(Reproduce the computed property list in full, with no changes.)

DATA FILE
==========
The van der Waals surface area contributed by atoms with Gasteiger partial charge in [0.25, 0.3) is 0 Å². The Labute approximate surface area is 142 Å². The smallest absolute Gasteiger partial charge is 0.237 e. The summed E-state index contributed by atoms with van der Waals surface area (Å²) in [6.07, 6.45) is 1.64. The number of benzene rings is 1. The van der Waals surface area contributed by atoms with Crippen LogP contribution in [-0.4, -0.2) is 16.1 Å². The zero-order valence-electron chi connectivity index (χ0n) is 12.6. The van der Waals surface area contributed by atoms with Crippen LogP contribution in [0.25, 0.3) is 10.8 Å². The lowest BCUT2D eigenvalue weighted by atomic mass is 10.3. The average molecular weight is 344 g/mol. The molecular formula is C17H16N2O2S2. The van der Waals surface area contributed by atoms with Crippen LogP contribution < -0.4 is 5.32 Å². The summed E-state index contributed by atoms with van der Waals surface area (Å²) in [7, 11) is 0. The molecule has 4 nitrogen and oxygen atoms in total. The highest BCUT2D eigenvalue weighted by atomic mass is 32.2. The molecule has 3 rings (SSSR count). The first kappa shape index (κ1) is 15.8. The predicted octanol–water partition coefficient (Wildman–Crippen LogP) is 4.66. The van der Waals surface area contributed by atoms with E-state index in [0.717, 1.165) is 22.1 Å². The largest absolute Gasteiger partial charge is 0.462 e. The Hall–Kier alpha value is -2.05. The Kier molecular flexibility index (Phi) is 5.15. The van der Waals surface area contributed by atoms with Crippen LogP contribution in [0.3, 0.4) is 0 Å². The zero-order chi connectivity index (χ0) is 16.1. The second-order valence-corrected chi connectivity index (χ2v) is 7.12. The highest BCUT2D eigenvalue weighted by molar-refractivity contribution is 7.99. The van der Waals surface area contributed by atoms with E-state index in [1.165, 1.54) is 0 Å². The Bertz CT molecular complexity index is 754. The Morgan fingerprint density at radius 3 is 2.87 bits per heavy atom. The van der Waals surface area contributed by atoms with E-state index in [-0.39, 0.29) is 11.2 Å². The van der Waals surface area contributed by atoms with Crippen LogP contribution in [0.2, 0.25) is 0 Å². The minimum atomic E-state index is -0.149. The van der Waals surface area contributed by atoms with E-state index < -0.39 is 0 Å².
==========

The van der Waals surface area contributed by atoms with Gasteiger partial charge in [0.25, 0.3) is 0 Å². The Labute approximate surface area is 142 Å². The smallest absolute Gasteiger partial charge is 0.237 e. The summed E-state index contributed by atoms with van der Waals surface area (Å²) in [6.07, 6.45) is 1.64. The number of benzene rings is 1. The van der Waals surface area contributed by atoms with Crippen LogP contribution in [-0.4, -0.2) is 16.1 Å². The zero-order valence-electron chi connectivity index (χ0n) is 12.6. The van der Waals surface area contributed by atoms with Crippen LogP contribution in [0.25, 0.3) is 10.8 Å². The lowest BCUT2D eigenvalue weighted by atomic mass is 10.3. The average molecular weight is 344 g/mol. The molecular formula is C17H16N2O2S2. The van der Waals surface area contributed by atoms with Crippen LogP contribution < -0.4 is 5.32 Å². The summed E-state index contributed by atoms with van der Waals surface area (Å²) in [7, 11) is 0. The molecule has 4 nitrogen and oxygen atoms in total. The highest BCUT2D eigenvalue weighted by atomic mass is 32.2. The molecule has 3 rings (SSSR count). The first kappa shape index (κ1) is 15.8. The predicted octanol–water partition coefficient (Wildman–Crippen LogP) is 4.66. The van der Waals surface area contributed by atoms with E-state index in [0.717, 1.165) is 22.1 Å². The largest absolute Gasteiger partial charge is 0.462 e. The Hall–Kier alpha value is -2.05. The Kier molecular flexibility index (Phi) is 5.15. The van der Waals surface area contributed by atoms with Crippen LogP contribution in [0.3, 0.4) is 0 Å². The zero-order chi connectivity index (χ0) is 16.1. The second-order valence-corrected chi connectivity index (χ2v) is 7.12. The highest BCUT2D eigenvalue weighted by molar-refractivity contribution is 7.99. The van der Waals surface area contributed by atoms with E-state index in [1.165, 1.54) is 0 Å². The Bertz CT molecular complexity index is 754. The Morgan fingerprint density at radius 3 is 2.87 bits per heavy atom. The van der Waals surface area contributed by atoms with E-state index in [-0.39, 0.29) is 11.2 Å². The van der Waals surface area contributed by atoms with Crippen LogP contribution in [0.2, 0.25) is 0 Å². The minimum atomic E-state index is -0.149. The van der Waals surface area contributed by atoms with E-state index < -0.39 is 0 Å².